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One truth for the Greeks

Herodotus seems to have been one of those somewhat rare people whose minds are broadened by travel. At first he was no doubt shocked by the many strange customs and institutions which he encountered in the Middle East. But he learned to respect them, and to look on some of them critically, and to regard others as the results of historical accidents: he learned to be tolerant, and he even acquired the ability to see the customs and institutions of his own country through the eyes of his barbarian hosts.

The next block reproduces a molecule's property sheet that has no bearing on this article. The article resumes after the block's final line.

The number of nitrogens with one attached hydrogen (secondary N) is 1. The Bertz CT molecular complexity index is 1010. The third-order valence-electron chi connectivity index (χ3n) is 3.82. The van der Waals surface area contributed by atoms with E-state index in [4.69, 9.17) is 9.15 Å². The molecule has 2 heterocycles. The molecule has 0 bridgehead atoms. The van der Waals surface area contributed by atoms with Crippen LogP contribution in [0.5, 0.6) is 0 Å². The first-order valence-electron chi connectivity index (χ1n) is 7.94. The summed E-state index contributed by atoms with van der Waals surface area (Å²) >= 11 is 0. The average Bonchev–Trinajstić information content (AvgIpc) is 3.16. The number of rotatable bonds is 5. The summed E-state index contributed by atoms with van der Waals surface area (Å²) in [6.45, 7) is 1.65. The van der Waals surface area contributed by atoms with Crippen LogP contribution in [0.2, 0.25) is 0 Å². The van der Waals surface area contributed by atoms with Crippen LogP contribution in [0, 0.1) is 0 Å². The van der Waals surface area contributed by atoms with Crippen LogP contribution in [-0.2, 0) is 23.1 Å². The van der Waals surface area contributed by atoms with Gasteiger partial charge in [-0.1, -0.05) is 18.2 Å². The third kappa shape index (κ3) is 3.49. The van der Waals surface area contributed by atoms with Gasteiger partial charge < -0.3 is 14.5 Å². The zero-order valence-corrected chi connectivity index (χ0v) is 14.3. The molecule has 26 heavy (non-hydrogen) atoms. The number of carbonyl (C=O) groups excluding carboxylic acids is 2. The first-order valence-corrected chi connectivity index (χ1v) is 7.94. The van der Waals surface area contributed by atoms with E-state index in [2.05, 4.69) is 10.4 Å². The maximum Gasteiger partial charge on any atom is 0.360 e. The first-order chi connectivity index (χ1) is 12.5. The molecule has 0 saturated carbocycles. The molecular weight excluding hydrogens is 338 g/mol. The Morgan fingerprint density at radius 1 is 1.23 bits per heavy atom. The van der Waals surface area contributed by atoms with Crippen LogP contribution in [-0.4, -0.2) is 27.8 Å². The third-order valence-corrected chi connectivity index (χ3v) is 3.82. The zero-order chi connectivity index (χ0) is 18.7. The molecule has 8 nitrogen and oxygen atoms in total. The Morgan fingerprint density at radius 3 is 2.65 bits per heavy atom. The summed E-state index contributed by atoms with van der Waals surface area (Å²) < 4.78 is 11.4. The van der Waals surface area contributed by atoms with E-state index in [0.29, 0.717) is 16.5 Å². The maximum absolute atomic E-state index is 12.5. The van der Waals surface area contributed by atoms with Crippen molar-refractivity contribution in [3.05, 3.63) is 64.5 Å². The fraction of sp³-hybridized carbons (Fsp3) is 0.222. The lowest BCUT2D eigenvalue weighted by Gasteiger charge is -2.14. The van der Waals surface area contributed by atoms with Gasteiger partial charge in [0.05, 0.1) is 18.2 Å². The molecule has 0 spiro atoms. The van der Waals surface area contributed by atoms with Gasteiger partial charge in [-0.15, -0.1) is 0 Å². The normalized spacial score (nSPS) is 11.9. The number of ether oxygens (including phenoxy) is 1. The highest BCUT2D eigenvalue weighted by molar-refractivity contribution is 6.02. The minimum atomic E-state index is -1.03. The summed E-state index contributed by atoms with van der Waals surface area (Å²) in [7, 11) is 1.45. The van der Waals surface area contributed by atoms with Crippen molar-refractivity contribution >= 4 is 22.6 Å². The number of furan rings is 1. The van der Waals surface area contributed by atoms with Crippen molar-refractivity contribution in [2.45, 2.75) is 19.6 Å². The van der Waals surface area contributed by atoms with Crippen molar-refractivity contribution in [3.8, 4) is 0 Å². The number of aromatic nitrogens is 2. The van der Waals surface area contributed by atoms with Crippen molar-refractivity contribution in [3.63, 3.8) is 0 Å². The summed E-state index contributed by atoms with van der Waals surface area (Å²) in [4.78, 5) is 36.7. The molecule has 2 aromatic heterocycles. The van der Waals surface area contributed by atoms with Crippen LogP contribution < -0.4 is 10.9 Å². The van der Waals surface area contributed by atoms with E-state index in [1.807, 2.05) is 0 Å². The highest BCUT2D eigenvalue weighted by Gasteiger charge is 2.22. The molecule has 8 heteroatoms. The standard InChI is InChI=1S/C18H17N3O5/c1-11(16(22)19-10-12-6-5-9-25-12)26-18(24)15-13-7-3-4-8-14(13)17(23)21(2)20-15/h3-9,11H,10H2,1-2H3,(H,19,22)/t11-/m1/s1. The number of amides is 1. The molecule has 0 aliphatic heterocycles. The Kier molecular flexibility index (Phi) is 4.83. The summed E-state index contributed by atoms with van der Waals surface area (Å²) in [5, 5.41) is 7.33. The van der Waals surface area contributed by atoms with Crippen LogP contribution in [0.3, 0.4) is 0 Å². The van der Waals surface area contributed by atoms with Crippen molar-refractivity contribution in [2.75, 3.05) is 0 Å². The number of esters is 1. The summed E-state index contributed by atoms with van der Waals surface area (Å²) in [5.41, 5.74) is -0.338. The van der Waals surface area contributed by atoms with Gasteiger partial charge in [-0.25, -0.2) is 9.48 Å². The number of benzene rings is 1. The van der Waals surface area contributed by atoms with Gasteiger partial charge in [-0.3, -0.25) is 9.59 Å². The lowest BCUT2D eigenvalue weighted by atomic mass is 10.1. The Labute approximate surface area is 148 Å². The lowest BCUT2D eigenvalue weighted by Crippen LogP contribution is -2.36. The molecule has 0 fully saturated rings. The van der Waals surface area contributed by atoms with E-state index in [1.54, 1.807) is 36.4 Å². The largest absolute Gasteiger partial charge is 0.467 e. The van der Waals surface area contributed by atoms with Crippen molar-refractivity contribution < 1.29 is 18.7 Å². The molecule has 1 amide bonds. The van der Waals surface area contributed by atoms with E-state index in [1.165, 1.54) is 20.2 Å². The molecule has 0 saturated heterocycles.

This is a healthy attitude. But it may lead to relativism, that is, to the view that there is no absolute or objective truth, but rather one truth for the Greeks, another for the Egyptians, still another for the Syrians, and so on. [45]

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